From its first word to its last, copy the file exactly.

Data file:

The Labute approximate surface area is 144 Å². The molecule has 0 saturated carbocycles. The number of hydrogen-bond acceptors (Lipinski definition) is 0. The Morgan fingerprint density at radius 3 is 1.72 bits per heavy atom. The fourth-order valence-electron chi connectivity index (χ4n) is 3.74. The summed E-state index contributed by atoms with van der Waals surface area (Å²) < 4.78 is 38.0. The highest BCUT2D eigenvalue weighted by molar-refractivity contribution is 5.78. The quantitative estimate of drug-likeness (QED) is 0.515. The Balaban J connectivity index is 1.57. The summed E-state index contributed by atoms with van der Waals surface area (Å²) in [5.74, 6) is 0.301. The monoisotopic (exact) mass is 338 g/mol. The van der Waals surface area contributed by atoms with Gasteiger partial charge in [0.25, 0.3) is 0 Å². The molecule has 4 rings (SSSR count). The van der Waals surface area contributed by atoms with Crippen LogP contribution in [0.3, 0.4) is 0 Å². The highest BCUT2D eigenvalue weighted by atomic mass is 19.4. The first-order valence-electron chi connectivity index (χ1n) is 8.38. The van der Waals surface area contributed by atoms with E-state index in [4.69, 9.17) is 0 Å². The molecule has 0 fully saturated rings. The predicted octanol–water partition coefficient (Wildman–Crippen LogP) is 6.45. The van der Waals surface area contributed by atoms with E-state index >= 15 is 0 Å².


The Labute approximate surface area is 144 Å². The molecule has 0 saturated carbocycles. The number of hydrogen-bond acceptors (Lipinski definition) is 0. The Morgan fingerprint density at radius 3 is 1.72 bits per heavy atom. The fourth-order valence-electron chi connectivity index (χ4n) is 3.74. The summed E-state index contributed by atoms with van der Waals surface area (Å²) < 4.78 is 38.0. The highest BCUT2D eigenvalue weighted by molar-refractivity contribution is 5.78. The quantitative estimate of drug-likeness (QED) is 0.515. The Balaban J connectivity index is 1.57. The summed E-state index contributed by atoms with van der Waals surface area (Å²) in [5.74, 6) is 0.301. The monoisotopic (exact) mass is 338 g/mol. The van der Waals surface area contributed by atoms with Gasteiger partial charge in [0.25, 0.3) is 0 Å². The molecule has 4 rings (SSSR count). The van der Waals surface area contributed by atoms with Crippen LogP contribution in [0.3, 0.4) is 0 Å². The highest BCUT2D eigenvalue weighted by atomic mass is 19.4. The first-order valence-electron chi connectivity index (χ1n) is 8.38. The van der Waals surface area contributed by atoms with E-state index in [4.69, 9.17) is 0 Å². The molecule has 0 fully saturated rings. The predicted octanol–water partition coefficient (Wildman–Crippen LogP) is 6.45. The van der Waals surface area contributed by atoms with E-state index >= 15 is 0 Å².